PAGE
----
(Bloomberg) -- President Donald Trump says he’s on a mission to save American industrial jobs, cut China’s trade surplus with the U.S. and strike back at what he says have been decades of theft of intellectual property by Chinese businesses. Under past U.S. presidents, the preferred trade tool was filing cases at the World Trade Organization’s Dispute Settlement Body, where they can take three to five years to fully resolve. Trump has dipped into a different, much more immediate arsenal of weapons, most of them under the rationale that trade affects national security.
Section 232 (of the Trade Expansion Act of 1962)
This allows the president to adjust imports without a vote by Congress should the Department of Commerce find evidence of a national-security threat from foreign shipments. After Commerce Secretary Wilbur Ross, a former steel tycoon, declared that such a threat exists in the metals industry, Trump levied tariffs of 25 percent on imported steel and 10 percent on imported aluminum. The U.S. law doesn’t define “national security,” so the president has wide latitude to determine a threat. Advocates of the Section 232 action on steel, for instance, said a weakened U.S. steel industry would be less ready to build tanks and other weaponry should a military crisis arise. The U.S. has said it’s also investigating national-security implications of importing automobiles.
Section 301 (of the Trade Act of 1974)
This allows the U.S. trade representative, who is part of the Executive Office of the President, to designate and retaliate for unfair trade practices by other nations. Last year, Trump asked his trade representative, Robert Lighthizer, to start a Section 301 investigation of whether China is harming American intellectual property rights, innovation, or technology development. That review led to duties on $34 billion in Chinese goods that are due to take effect on July 6.
CFIUS, the Committee on Foreign Investment in the U.S.
This panel of government officials, led by the Treasury secretary, reviews proposed acquisitions of American businesses by foreign buyers to determine if the deals pose risks to national security. Under Trump, it’s stopped a string of acquisitions, many involving Chinese buyers of American technology firms. Trump’s order blocking Broadcom Ltd.’s $117 billion takeover of Qualcomm Inc. -- what would have been the biggest deal in the history of technology -- was based on recommendations from CFIUS. Congress is working to finalize legislation that would broaden CFIUS’s oversight to include minority investments by foreigners in “critical technology” or “critical infrastructure” and in joint ventures where technology companies contribute intellectual property.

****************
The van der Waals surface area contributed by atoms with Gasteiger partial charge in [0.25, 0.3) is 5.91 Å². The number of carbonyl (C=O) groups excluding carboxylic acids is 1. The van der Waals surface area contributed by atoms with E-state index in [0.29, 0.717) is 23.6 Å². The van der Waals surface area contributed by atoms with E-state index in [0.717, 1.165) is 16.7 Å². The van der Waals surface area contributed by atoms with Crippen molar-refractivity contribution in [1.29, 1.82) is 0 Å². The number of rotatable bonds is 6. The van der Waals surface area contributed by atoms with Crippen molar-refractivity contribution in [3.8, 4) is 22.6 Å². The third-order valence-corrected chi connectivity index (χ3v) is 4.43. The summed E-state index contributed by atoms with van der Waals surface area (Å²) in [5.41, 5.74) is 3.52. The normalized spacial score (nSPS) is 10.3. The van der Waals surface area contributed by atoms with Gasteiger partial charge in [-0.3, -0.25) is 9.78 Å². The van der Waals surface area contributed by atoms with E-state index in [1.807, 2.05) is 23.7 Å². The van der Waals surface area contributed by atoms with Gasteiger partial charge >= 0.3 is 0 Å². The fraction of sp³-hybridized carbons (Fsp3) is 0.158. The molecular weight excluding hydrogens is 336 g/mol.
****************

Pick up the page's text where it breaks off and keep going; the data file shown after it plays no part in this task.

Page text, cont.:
Section 214 (of the Communications Act of 1934)
The National Telecommunications and Information Administration, a branch of the Commerce Department, recommended that the U.S. communications regulator deny state-backed China Mobile’s seven-year-old application to offer international voice traffic between the U.S. and foreign countries. China Mobile’s entry "would pose unacceptable national security and law enforcement risks,” the NTIA said. It asked the Federal Communications Commission to deny China Mobile’s application under Section 214, which regulates foreign carriers’ access to the U.S. communications market. The Chinese government could use links established by China Mobile for economic espionage and intelligence collection, according to the NTIA filing.
The FCC, which regulates interstate communications and aims to help companies provide universal access, has proposed barring companies that receive subsidies from spending the funds with "suppliers that raise national-security concerns." Such suppliers would undoubtedly include China’s Huawei Technologies Co. and ZTE Corp. Huawei has objected, and big U.S. carriers led by AT&T Inc. and Verizon Communications Inc. have told the FCC to go slow and consult with security agencies. After advancing its proposal in April, the FCC took comments and didn’t immediately schedule the second vote needed to turn the proposal into policy.
The U.S. Commerce Department banned ZTE Corp. from buying American technology for seven years, essentially ending its ability to operate as a business, for failing to stick to a settlement over the company’s violations of Iran and North Korea sanctions. Trump views the sanctions case as a bargaining chip in overall trade talks with China. As a favor to Chinese President Xi Jinping, the U.S. in June reached a deal to allow ZTE to get back in business after the Chinese telecommunications company pays a record fine and agrees to management changes. The full lifting of the ban is still pending.
The Reference Shelf
- A 2017 Bloomberg article outlined the Trump’s administration’s complaints on the global trading system.
- QuickTake explainers on free trade, Trump’s fears of U.S. trade deficits, intellectual property and what role the WTO might play.
- Can Trump win a trade war with China?
- China should listen to U.S. complaints on trade, Michael Schuman writes in Bloomberg Opinion.
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